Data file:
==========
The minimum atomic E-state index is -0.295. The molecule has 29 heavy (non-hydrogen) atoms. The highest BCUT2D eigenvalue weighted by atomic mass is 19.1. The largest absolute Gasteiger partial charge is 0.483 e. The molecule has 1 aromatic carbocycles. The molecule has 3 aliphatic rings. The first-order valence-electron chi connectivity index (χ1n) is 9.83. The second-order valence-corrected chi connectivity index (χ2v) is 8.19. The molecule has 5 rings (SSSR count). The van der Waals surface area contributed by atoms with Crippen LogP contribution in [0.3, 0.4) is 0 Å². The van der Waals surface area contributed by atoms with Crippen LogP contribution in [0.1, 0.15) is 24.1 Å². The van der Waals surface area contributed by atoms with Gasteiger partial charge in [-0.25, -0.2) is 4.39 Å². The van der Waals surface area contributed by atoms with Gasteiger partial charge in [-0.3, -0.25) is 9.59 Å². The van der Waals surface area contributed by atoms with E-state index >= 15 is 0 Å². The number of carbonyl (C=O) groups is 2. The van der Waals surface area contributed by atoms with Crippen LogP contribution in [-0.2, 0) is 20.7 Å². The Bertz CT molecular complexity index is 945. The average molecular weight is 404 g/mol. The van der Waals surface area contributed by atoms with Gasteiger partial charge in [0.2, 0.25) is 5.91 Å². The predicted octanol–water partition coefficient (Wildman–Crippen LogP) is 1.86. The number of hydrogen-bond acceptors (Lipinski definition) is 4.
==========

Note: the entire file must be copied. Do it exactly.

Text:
The minimum atomic E-state index is -0.295. The molecule has 29 heavy (non-hydrogen) atoms. The highest BCUT2D eigenvalue weighted by atomic mass is 19.1. The largest absolute Gasteiger partial charge is 0.483 e. The molecule has 1 aromatic carbocycles. The molecule has 3 aliphatic rings. The first-order valence-electron chi connectivity index (χ1n) is 9.83. The second-order valence-corrected chi connectivity index (χ2v) is 8.19. The molecule has 5 rings (SSSR count). The van der Waals surface area contributed by atoms with Crippen LogP contribution in [0.3, 0.4) is 0 Å². The van der Waals surface area contributed by atoms with Crippen LogP contribution in [0.1, 0.15) is 24.1 Å². The van der Waals surface area contributed by atoms with Gasteiger partial charge in [-0.25, -0.2) is 4.39 Å². The van der Waals surface area contributed by atoms with Gasteiger partial charge in [-0.3, -0.25) is 9.59 Å². The van der Waals surface area contributed by atoms with E-state index >= 15 is 0 Å². The number of carbonyl (C=O) groups is 2. The van der Waals surface area contributed by atoms with Crippen LogP contribution in [-0.2, 0) is 20.7 Å². The Bertz CT molecular complexity index is 945. The average molecular weight is 404 g/mol. The van der Waals surface area contributed by atoms with Gasteiger partial charge in [0.2, 0.25) is 5.91 Å². The predicted octanol–water partition coefficient (Wildman–Crippen LogP) is 1.86. The number of hydrogen-bond acceptors (Lipinski definition) is 4.